- Loading screens that never load anything
- Doors that don’t work
This was occasionally funny, like when a housewife levitated above the door of a sex club and started reading the newspaper at three in the morning. Mostly, though, it was just irritating.
Since We Happy Few came out, the developers have fixed some issues. Many more continue, though. While I don’t mind a glitch or two, it’s hard to recommend a game that doesn’t just have handfuls of glitches – it has heaps. This would be excusable if the rest of the game’s mechanics were fun. They’re not, though, and a few nearly made me scream with frustration.
The official release kept the alpha’s procedural generation. Areas are randomly generated, and so are loot, crafting ingredients, and recipes. Now that the game has the set story structure of an RPG, though, certain items become plot points. If you can’t find them… too bad. For example, I’m stuck playing as Ollie because I need to craft a padded suit to progress the plot, but I don’t have enough coarse linen.
Dear reader, I have killed over thirty innocent people just on the off chance that they have coarse linen in their homes.
I have run marathons around all the holms, looking for coarse linen. I would go see if the shopkeeper has some, but the map I got doesn’t seem to have a shopkeeper. I could fart around the holms as Ollie, picking up random sidequests until – miracle of miracles! – I find coarse linen, but why? It just isn’t fun.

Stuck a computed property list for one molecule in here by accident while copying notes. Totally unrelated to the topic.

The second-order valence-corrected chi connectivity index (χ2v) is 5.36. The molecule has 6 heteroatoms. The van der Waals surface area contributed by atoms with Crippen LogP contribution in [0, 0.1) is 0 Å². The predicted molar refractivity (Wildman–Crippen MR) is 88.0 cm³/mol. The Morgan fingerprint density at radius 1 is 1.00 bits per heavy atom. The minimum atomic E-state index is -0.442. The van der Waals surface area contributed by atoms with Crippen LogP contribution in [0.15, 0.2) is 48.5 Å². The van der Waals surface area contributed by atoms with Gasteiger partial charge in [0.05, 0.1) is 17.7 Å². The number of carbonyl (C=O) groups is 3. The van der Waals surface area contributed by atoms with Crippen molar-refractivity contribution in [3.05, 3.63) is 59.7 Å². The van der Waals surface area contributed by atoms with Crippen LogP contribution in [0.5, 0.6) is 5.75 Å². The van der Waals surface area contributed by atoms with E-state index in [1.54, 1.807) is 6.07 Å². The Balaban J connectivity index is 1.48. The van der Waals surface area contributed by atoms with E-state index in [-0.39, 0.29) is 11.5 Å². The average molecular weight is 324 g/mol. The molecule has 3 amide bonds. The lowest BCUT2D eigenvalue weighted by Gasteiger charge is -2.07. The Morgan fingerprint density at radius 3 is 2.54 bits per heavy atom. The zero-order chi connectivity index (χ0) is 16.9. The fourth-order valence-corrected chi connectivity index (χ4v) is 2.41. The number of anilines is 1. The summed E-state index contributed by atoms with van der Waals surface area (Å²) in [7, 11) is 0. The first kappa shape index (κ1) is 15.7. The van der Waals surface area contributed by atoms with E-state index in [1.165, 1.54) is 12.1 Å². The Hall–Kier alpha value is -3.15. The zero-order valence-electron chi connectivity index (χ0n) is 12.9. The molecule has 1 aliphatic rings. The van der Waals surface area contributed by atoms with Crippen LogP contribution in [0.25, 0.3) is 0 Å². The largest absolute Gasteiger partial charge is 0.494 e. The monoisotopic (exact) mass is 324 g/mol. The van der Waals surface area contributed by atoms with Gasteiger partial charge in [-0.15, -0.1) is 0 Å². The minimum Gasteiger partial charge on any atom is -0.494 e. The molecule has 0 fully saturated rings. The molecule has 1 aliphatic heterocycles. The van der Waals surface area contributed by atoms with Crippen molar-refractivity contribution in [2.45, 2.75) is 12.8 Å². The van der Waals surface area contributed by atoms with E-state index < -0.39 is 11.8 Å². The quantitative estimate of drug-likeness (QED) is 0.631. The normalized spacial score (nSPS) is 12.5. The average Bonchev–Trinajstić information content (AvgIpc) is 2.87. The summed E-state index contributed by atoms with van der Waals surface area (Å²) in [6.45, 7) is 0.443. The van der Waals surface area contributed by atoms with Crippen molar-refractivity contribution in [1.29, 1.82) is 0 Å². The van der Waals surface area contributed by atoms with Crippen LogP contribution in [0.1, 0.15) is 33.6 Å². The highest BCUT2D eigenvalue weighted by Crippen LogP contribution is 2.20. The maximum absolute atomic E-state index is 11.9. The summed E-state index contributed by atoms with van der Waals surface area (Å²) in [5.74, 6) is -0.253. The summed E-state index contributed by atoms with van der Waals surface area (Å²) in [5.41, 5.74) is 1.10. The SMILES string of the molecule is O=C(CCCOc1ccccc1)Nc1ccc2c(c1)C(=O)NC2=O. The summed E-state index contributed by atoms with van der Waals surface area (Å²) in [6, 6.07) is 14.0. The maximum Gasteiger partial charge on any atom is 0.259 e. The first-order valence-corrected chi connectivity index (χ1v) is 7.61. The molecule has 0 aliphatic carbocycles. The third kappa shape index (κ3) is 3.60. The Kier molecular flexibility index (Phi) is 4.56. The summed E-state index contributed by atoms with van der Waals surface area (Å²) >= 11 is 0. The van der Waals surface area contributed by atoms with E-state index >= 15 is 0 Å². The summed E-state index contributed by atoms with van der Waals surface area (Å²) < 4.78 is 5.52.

Apathy Towards Thy Neighbor
The game’s primary mechanics, stealth and combat, aren’t much fun either. That’s because encounters become routine after just a few hours.
We Happy Few provides two ways to resolve a situation: violence and stealth. Violence, as the loading screens constantly suggest, is a last resort. The people you’re whacking with lead pipes are your former neighbors, and you should think long and hard before taking a life. Consequently, the game encourages stealth, and it scatters hidey-holes all over Wellington Wells for Arthur, Sally, and Ollie to use.
Every stealth encounter, though, goes the same way. If people see you where you’re not supposed to be, they start screaming and waving weapons. But all you have to do is run until you see a trash can, or wardrobe, or stand of tall grass. Hang out there for a minute or two, and everyone will have forgotten you were ever there.
As you might imagine, this gets very, very boring.
A day into the game, I started killing anyone who challenged Arthur, former neighbors or no. Different weapons are supposed to have different effects, but in practice, it rarely mattered. We Happy Few’s combat system is uninspired, so all it takes is a few jabs with a random weapon to kill someone.
The real problem is one of empathy. We Happy Few doesn’t have many NPC models, so most of them look the same. There is Generic Office Worker, Generic Policeman, Generic Fashionable Woman, Generic Downer in a Hat. At one point, I alarmed a group of Generic Old Ladies, and they chased me down the street, screaming identical lines of dialogue.
We Happy Few is about the dangers of conforming. But in making all its characters look so alike, it undermines its own premise that every Wellingtonian is your former neighbor. Instead, they’re plasticky-looking models and little more.
A Brave New Bioshock 1984 Slouching Roughly Towards Bethlehem
We Happy Few’s one great strength is in the writing of its three main characters, Arthur, Sally, and Ollie. However, the overarching narrative is almost top-heavy and derivative enough to send the whole story crashing down.